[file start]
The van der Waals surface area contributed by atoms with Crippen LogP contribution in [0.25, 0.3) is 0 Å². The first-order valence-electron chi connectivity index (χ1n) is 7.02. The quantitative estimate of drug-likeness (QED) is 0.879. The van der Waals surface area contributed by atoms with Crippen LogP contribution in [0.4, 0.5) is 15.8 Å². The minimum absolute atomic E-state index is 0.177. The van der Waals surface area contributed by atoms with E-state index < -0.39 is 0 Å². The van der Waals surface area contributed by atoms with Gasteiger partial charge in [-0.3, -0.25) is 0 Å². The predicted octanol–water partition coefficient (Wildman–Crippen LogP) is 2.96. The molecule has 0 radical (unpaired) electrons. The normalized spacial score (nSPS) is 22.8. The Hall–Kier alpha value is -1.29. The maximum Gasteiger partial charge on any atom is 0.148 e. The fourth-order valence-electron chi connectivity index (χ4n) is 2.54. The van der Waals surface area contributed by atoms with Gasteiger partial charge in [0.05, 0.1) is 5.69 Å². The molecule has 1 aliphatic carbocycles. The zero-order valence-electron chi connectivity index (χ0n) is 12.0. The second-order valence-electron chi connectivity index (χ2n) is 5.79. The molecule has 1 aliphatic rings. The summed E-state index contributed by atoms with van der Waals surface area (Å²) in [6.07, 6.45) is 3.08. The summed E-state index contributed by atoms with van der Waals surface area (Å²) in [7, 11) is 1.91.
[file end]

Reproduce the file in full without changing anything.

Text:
The van der Waals surface area contributed by atoms with Crippen LogP contribution in [0.25, 0.3) is 0 Å². The first-order valence-electron chi connectivity index (χ1n) is 7.02. The quantitative estimate of drug-likeness (QED) is 0.879. The van der Waals surface area contributed by atoms with Crippen LogP contribution in [0.4, 0.5) is 15.8 Å². The minimum absolute atomic E-state index is 0.177. The van der Waals surface area contributed by atoms with E-state index < -0.39 is 0 Å². The van der Waals surface area contributed by atoms with Gasteiger partial charge in [-0.3, -0.25) is 0 Å². The predicted octanol–water partition coefficient (Wildman–Crippen LogP) is 2.96. The molecule has 0 radical (unpaired) electrons. The normalized spacial score (nSPS) is 22.8. The Hall–Kier alpha value is -1.29. The maximum Gasteiger partial charge on any atom is 0.148 e. The fourth-order valence-electron chi connectivity index (χ4n) is 2.54. The van der Waals surface area contributed by atoms with Gasteiger partial charge in [0.05, 0.1) is 5.69 Å². The molecule has 1 aliphatic carbocycles. The zero-order valence-electron chi connectivity index (χ0n) is 12.0. The second-order valence-electron chi connectivity index (χ2n) is 5.79. The molecule has 1 aliphatic rings. The summed E-state index contributed by atoms with van der Waals surface area (Å²) in [6.07, 6.45) is 3.08. The summed E-state index contributed by atoms with van der Waals surface area (Å²) in [7, 11) is 1.91.